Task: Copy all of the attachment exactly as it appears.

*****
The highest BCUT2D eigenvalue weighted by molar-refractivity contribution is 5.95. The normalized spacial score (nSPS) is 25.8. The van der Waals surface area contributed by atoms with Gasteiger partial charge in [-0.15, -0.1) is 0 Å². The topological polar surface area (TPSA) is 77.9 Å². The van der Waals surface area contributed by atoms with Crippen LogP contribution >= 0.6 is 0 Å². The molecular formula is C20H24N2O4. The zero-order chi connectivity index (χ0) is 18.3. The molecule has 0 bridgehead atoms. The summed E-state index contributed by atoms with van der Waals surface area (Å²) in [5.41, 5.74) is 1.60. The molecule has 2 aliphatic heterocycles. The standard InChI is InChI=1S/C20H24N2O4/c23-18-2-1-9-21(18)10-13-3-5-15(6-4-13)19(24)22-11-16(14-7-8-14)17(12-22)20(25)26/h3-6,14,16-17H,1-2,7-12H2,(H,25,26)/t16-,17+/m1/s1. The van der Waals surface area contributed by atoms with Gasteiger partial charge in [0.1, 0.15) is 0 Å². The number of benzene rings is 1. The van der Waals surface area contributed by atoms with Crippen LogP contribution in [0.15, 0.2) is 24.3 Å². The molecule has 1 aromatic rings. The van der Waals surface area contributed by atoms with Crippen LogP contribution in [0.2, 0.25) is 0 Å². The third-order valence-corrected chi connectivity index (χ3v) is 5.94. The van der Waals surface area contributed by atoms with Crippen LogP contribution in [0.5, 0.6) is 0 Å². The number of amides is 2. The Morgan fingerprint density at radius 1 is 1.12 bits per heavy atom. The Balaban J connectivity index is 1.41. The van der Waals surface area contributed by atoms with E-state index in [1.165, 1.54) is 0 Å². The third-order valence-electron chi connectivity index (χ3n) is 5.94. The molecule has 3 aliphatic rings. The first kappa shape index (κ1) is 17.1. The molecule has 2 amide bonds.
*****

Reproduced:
The highest BCUT2D eigenvalue weighted by molar-refractivity contribution is 5.95. The normalized spacial score (nSPS) is 25.8. The van der Waals surface area contributed by atoms with Gasteiger partial charge in [-0.15, -0.1) is 0 Å². The topological polar surface area (TPSA) is 77.9 Å². The van der Waals surface area contributed by atoms with Crippen LogP contribution >= 0.6 is 0 Å². The molecular formula is C20H24N2O4. The zero-order chi connectivity index (χ0) is 18.3. The molecule has 0 bridgehead atoms. The summed E-state index contributed by atoms with van der Waals surface area (Å²) in [5.41, 5.74) is 1.60. The molecule has 2 aliphatic heterocycles. The standard InChI is InChI=1S/C20H24N2O4/c23-18-2-1-9-21(18)10-13-3-5-15(6-4-13)19(24)22-11-16(14-7-8-14)17(12-22)20(25)26/h3-6,14,16-17H,1-2,7-12H2,(H,25,26)/t16-,17+/m1/s1. The van der Waals surface area contributed by atoms with Gasteiger partial charge in [0.1, 0.15) is 0 Å². The number of benzene rings is 1. The van der Waals surface area contributed by atoms with Crippen LogP contribution in [0.15, 0.2) is 24.3 Å². The molecule has 1 aromatic rings. The van der Waals surface area contributed by atoms with Crippen LogP contribution in [0.2, 0.25) is 0 Å². The third-order valence-corrected chi connectivity index (χ3v) is 5.94. The van der Waals surface area contributed by atoms with Crippen LogP contribution in [0.5, 0.6) is 0 Å². The number of amides is 2. The Morgan fingerprint density at radius 1 is 1.12 bits per heavy atom. The Balaban J connectivity index is 1.41. The van der Waals surface area contributed by atoms with E-state index in [1.165, 1.54) is 0 Å². The third-order valence-electron chi connectivity index (χ3n) is 5.94. The molecule has 3 aliphatic rings. The first kappa shape index (κ1) is 17.1. The molecule has 2 amide bonds.